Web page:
Desperate Times Call for Desperate Measures

This baby sparrow, an image I captured months ago, is symbolic of the "spring" I'm feeling in my step today. Also, look at his tiny baby bird tongue.
This baby sparrow, an image I captured months ago, is symbolic of the “spring” I’m feeling in my step today. Also, look at his tiny baby bird tongue sticking out.

I’ve been worried about myself. My weight continues to creep up. I’ve been drinking two to four glasses of wine (or gin and tonics) nearly every evening. Sometimes more on the weekends. Walking, yoga, and meditation have been sporadic. I’ve been sleeping more and am back to needing a hoist to get out of bed in the morning. I’ve neglected myself to the extent that I hadn’t had my teeth cleaned in nearly a year. When I finally forced myself to go for a cleaning a few weeks ago, something happened that has never happened in my life—my blood pressure was high: 143/89. Compare that to one year prior: 106/60.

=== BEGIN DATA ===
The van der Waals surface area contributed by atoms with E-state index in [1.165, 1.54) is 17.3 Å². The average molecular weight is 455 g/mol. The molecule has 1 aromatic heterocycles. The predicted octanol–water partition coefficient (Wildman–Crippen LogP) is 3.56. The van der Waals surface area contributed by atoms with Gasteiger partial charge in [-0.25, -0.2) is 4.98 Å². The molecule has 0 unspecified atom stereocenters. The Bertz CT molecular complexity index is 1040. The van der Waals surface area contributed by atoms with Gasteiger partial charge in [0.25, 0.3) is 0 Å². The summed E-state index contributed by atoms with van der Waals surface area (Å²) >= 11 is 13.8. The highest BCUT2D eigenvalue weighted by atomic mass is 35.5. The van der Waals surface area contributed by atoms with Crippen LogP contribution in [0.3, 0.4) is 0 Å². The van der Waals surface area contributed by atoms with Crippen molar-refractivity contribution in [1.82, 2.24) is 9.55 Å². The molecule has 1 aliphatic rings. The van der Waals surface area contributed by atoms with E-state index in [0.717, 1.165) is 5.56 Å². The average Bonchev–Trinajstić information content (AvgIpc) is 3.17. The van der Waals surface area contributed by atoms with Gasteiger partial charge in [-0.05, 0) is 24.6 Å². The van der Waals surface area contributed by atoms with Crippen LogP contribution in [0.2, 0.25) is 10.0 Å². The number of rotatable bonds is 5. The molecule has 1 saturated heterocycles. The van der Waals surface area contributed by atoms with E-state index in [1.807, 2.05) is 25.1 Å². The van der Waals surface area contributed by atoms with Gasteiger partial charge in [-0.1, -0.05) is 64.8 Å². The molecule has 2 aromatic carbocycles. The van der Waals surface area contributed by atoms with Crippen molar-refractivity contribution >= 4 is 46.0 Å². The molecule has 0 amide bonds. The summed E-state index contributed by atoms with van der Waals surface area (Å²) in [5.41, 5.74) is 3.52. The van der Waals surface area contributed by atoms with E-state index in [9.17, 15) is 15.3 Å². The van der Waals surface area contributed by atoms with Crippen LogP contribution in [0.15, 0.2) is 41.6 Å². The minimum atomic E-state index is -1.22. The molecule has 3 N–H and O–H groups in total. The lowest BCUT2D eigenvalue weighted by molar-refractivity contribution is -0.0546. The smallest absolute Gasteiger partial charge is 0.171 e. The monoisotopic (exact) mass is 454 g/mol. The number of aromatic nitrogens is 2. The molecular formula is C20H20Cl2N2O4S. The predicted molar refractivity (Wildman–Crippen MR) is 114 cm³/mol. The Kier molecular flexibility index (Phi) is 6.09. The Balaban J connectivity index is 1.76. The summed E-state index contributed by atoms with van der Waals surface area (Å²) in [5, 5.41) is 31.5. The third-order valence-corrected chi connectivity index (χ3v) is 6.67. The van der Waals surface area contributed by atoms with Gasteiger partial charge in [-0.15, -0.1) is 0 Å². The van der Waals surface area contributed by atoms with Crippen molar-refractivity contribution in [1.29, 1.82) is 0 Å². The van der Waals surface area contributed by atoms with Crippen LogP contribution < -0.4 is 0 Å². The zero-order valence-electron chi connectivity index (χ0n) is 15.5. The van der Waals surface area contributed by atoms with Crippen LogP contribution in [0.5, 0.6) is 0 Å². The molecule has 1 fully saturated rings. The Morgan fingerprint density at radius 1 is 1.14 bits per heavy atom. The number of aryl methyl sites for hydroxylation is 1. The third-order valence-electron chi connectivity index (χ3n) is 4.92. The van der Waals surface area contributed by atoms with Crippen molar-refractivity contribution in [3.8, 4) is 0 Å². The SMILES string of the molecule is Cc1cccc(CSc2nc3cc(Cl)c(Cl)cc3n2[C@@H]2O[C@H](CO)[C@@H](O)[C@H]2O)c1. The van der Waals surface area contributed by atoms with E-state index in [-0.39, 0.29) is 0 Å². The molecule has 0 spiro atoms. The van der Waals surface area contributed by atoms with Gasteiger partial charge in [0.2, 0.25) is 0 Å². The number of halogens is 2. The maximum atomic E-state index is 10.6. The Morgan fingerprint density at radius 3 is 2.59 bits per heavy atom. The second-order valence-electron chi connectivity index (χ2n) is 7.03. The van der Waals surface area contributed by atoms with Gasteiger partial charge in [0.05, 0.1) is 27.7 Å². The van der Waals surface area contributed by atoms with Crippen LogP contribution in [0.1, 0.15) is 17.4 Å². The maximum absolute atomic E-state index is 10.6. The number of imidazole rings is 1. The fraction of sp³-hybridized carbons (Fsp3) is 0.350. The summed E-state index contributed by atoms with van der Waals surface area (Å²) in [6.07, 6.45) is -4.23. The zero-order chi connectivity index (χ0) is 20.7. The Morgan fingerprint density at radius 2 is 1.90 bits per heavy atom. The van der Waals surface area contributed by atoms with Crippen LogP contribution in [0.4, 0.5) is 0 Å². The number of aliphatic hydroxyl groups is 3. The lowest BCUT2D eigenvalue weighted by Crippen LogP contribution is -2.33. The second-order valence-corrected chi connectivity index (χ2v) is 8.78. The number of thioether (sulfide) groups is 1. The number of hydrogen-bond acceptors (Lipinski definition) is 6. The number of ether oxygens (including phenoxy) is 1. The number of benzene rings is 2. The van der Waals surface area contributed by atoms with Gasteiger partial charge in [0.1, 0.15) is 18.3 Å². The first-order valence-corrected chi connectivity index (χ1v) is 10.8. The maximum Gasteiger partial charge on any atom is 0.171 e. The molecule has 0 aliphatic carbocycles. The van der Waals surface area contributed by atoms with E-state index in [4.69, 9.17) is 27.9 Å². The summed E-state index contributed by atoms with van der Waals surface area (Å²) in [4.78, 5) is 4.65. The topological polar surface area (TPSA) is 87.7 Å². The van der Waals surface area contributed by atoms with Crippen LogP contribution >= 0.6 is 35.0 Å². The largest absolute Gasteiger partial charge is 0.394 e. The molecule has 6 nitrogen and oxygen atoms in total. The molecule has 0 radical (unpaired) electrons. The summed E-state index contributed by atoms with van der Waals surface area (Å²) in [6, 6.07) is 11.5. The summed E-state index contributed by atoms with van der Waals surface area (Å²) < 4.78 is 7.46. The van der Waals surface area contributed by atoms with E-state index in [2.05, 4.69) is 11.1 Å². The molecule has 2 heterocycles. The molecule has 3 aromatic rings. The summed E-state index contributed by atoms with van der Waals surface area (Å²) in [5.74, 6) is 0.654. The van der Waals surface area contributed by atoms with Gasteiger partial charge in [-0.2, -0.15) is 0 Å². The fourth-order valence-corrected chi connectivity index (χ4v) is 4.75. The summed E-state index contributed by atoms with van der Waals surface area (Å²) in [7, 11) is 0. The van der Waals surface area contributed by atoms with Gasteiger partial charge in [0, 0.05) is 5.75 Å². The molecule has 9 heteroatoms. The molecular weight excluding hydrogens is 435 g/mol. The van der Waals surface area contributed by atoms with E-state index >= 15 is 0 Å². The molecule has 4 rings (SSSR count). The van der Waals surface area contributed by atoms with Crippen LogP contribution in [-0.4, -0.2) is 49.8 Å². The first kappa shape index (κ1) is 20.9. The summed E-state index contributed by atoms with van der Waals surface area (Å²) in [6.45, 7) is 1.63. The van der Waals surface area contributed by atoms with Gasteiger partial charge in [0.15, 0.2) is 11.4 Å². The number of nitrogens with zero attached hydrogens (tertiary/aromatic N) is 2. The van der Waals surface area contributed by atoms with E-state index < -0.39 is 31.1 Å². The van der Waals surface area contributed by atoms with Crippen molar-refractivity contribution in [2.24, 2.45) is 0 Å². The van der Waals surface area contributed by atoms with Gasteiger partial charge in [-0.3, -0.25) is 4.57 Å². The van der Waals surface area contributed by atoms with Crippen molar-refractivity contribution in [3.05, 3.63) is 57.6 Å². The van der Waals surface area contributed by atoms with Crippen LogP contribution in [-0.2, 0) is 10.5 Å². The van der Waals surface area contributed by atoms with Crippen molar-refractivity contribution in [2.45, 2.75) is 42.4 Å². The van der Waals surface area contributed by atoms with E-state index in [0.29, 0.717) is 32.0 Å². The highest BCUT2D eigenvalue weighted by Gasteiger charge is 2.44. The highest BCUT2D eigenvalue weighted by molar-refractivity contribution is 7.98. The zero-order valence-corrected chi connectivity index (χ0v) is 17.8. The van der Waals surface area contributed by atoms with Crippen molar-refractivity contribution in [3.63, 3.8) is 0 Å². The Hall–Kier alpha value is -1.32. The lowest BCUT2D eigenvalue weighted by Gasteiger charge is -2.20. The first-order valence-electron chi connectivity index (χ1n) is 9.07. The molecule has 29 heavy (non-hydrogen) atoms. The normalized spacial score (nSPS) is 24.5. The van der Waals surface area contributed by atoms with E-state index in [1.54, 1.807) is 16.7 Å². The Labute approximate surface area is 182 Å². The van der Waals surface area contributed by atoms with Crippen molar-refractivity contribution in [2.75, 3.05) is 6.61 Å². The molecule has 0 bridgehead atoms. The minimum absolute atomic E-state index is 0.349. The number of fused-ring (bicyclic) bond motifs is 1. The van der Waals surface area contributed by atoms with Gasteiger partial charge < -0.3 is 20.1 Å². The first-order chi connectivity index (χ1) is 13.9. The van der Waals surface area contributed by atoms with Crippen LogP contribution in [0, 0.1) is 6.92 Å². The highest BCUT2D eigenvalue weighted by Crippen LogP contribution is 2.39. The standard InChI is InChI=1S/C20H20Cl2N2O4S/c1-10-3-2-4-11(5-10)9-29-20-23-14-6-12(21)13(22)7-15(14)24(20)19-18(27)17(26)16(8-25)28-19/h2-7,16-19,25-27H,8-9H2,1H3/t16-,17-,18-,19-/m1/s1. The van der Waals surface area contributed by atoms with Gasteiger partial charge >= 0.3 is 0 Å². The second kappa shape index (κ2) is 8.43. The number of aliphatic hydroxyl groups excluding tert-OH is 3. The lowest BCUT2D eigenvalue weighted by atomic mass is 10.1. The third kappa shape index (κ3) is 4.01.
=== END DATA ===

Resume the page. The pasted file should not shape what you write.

I’ve been excusing my lack of self-care telling myself I am entitled to fall apart due to the losses I’ve suffered and the tremendous amount of stress to which I’ve been subjected. I’ve written about it ad nauseam and frankly am a bit sick of myself. For the uninitiated, a brief recap:

  • I began this blog five years ago when I was dating, and briefly engaged to, a huge twat—an emotionally abusive narcissist (not my first) I called Mack. In September 2011 I gave him the boot and set upon a course of healing from the damage he’d done. I was making great strides and had rebounded from the depression when…
  • My eldest brother died suddenly in April 2012 from alcohol-related liver disease at age 56. While he’d been drinking himself to death off and on for years, it seemed sudden because he was found dead in his home.
  • As I struggled to cope with the loss of my eldest brother, my father, who had mixed dementia (Alzheimer’s and vascular), was getting worse. In September 2012 he fell out of bed and hit his head on the nightstand due to disorientation. The injury would require emergency brain surgery, following which he would die at age 83 in hospice one month later on October 18, 2012, while I and the hospice nurse held his hands.